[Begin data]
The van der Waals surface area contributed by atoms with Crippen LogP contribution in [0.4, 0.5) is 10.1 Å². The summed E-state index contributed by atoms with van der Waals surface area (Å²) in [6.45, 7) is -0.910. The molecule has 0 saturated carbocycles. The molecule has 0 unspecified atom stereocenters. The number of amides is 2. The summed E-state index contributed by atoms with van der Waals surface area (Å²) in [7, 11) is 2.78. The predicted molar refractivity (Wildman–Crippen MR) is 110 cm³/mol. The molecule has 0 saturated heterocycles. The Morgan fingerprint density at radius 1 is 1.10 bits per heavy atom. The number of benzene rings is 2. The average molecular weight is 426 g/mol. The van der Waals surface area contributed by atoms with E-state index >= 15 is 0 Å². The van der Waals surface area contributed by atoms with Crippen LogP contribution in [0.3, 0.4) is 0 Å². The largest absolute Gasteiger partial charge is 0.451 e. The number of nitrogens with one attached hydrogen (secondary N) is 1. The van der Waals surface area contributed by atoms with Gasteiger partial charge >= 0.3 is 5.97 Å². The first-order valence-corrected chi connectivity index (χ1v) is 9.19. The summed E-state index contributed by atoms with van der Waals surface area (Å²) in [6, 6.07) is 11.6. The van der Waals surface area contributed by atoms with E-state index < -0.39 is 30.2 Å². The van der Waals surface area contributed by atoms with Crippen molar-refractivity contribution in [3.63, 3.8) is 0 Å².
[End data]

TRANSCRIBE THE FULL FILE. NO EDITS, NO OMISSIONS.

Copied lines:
The van der Waals surface area contributed by atoms with Crippen LogP contribution in [0.4, 0.5) is 10.1 Å². The summed E-state index contributed by atoms with van der Waals surface area (Å²) in [6.45, 7) is -0.910. The molecule has 0 saturated carbocycles. The molecule has 0 unspecified atom stereocenters. The number of amides is 2. The summed E-state index contributed by atoms with van der Waals surface area (Å²) in [7, 11) is 2.78. The predicted molar refractivity (Wildman–Crippen MR) is 110 cm³/mol. The molecule has 0 saturated heterocycles. The Morgan fingerprint density at radius 1 is 1.10 bits per heavy atom. The number of benzene rings is 2. The average molecular weight is 426 g/mol. The van der Waals surface area contributed by atoms with E-state index >= 15 is 0 Å². The van der Waals surface area contributed by atoms with Crippen LogP contribution in [0.3, 0.4) is 0 Å². The largest absolute Gasteiger partial charge is 0.451 e. The number of nitrogens with one attached hydrogen (secondary N) is 1. The van der Waals surface area contributed by atoms with Gasteiger partial charge >= 0.3 is 5.97 Å². The first-order valence-corrected chi connectivity index (χ1v) is 9.19. The summed E-state index contributed by atoms with van der Waals surface area (Å²) in [6, 6.07) is 11.6. The van der Waals surface area contributed by atoms with E-state index < -0.39 is 30.2 Å². The van der Waals surface area contributed by atoms with Crippen molar-refractivity contribution in [3.63, 3.8) is 0 Å².